In a bid to give parents more control, YouTube Kids on Thursday announced three new features around the content available in the app.
The new features include ‘Collections' that will allow parents to choose only the channel collection and subjects they want their kids to view.
The ‘Parent Approved Content' feature empowers parents to handpick every video and channel available to their child in the app while an improved ‘Search-off' control ensures more contained experience.
"When we launched the YouTube Kids app three years ago, our goal was to give kids around the world a place to access videos that were enriching, engaging and allowed them to explore their endless interests," James Beser, Product Director for YouTube Kids, said in a statement.
"One area of focus for us has been to build new features that give parents even more control around the content available in the YouTube Kids app so they can make the right choice for their unique family and for each child within their family," he added.
With "Collections," YouTube Kids team and their partners will offer collections of trusted channels on a variety of subjects from arts and crafts and music to sports, learning and more.
This will make it easy for parents to select only the channel collections and topics they want their kids to access.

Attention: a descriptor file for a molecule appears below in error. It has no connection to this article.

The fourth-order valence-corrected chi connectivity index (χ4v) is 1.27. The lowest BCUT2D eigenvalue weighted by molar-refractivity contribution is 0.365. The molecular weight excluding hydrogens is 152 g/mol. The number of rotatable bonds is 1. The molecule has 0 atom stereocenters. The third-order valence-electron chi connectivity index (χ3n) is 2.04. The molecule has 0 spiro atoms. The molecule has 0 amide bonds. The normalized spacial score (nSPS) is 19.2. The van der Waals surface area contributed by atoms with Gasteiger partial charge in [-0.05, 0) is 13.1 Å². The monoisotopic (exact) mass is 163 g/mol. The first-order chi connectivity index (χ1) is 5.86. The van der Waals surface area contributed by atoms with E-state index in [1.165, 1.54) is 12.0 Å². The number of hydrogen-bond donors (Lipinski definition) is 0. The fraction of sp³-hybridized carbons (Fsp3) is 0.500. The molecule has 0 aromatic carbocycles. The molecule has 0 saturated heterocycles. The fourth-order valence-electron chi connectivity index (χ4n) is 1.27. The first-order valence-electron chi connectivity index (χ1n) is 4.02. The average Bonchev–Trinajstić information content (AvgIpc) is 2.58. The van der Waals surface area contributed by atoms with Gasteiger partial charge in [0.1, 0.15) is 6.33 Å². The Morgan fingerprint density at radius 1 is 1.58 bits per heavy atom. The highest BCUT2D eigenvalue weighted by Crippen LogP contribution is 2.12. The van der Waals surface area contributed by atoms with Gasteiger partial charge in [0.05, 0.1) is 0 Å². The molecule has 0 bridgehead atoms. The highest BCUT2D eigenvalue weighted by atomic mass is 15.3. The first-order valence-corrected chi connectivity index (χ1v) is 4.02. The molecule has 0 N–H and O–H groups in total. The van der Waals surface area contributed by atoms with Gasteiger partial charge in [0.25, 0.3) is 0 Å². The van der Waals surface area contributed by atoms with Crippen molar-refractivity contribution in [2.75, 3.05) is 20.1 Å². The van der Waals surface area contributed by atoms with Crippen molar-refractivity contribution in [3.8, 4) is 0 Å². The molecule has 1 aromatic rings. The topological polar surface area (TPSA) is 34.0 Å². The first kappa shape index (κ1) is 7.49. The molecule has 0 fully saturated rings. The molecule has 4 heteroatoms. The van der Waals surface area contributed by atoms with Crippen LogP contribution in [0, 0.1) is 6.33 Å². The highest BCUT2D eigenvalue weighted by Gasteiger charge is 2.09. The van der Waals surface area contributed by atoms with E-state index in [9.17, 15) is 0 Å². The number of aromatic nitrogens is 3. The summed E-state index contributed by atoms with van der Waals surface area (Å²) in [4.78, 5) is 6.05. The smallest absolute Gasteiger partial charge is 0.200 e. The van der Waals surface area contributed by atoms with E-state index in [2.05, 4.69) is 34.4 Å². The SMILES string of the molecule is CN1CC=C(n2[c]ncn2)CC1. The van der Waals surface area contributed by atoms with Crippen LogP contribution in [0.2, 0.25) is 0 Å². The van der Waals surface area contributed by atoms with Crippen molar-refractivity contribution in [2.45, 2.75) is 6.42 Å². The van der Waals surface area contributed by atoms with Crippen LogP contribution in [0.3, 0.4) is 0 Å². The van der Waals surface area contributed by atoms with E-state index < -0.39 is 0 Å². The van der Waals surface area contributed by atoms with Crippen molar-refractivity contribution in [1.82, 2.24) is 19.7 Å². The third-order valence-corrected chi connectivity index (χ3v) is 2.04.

Parent need to go into "Profile" settings, and select from available collections such as Sesame Workshop and PBS KIDS.
"For those parents who want even more control over the videos and channels in the YouTube Kids app, a special feature later this year will roll-out, that will allow parents to specifically handpick every video and channel available to their child in the app," YouTube Kids said.
Starting this week, turning search off will limit the YouTube Kids experience to channels that have been verified by the YouTube Kids team.
YouTube recently said it will hire 10,000 people to monitor and control violent extremism on the popular video streaming platform, along with curbing content that endangers children.
In an interview to The Daily Telegraph, Susan Wojcicki, Chief Executive of the Google-owned video-sharing site, said that "bad actors are exploiting" YouTube to "mislead, manipulate, harass or even harm".
YouTube had also announced it will remove content on the platform that attempts to pass as being "friendly for kids".
"While some of these videos may be suitable for adults, others are completely unacceptable, so we are working to remove them from YouTube," Johanna Wright, Vice President of Product Management, YouTube, wrote in a blog post.
With over 800 million learning video views per day, YouTube Kids is now live in 37 countries.